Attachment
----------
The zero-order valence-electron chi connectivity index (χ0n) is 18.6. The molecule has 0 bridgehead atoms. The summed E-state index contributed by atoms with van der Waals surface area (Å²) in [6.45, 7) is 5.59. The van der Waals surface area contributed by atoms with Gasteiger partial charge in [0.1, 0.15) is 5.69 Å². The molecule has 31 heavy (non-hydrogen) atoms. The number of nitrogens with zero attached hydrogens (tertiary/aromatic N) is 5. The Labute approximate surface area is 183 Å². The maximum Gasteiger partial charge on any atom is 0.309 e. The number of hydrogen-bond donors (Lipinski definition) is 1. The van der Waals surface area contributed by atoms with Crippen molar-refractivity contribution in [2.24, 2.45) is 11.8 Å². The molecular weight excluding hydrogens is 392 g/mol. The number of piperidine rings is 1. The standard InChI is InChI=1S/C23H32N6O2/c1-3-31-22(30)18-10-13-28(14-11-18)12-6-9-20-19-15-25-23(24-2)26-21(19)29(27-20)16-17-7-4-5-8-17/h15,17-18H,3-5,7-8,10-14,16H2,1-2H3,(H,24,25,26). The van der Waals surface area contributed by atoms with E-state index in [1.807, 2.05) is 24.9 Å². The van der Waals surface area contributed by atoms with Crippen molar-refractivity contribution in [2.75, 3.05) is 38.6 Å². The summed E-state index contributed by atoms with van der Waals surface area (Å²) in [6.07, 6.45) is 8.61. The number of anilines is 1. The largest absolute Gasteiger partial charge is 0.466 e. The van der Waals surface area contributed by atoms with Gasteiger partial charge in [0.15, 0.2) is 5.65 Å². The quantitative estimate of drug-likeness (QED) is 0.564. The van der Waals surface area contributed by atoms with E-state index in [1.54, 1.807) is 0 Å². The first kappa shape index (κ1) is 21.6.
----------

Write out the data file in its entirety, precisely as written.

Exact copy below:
The zero-order valence-electron chi connectivity index (χ0n) is 18.6. The molecule has 0 bridgehead atoms. The summed E-state index contributed by atoms with van der Waals surface area (Å²) in [6.45, 7) is 5.59. The van der Waals surface area contributed by atoms with Gasteiger partial charge in [0.1, 0.15) is 5.69 Å². The molecule has 31 heavy (non-hydrogen) atoms. The number of nitrogens with zero attached hydrogens (tertiary/aromatic N) is 5. The Labute approximate surface area is 183 Å². The maximum Gasteiger partial charge on any atom is 0.309 e. The number of hydrogen-bond donors (Lipinski definition) is 1. The van der Waals surface area contributed by atoms with Crippen molar-refractivity contribution in [2.24, 2.45) is 11.8 Å². The molecular weight excluding hydrogens is 392 g/mol. The number of piperidine rings is 1. The standard InChI is InChI=1S/C23H32N6O2/c1-3-31-22(30)18-10-13-28(14-11-18)12-6-9-20-19-15-25-23(24-2)26-21(19)29(27-20)16-17-7-4-5-8-17/h15,17-18H,3-5,7-8,10-14,16H2,1-2H3,(H,24,25,26). The van der Waals surface area contributed by atoms with E-state index in [1.807, 2.05) is 24.9 Å². The van der Waals surface area contributed by atoms with Crippen molar-refractivity contribution in [2.75, 3.05) is 38.6 Å². The summed E-state index contributed by atoms with van der Waals surface area (Å²) in [6.07, 6.45) is 8.61. The number of anilines is 1. The largest absolute Gasteiger partial charge is 0.466 e. The van der Waals surface area contributed by atoms with Gasteiger partial charge in [0.15, 0.2) is 5.65 Å². The quantitative estimate of drug-likeness (QED) is 0.564. The van der Waals surface area contributed by atoms with E-state index in [1.54, 1.807) is 0 Å². The first kappa shape index (κ1) is 21.6.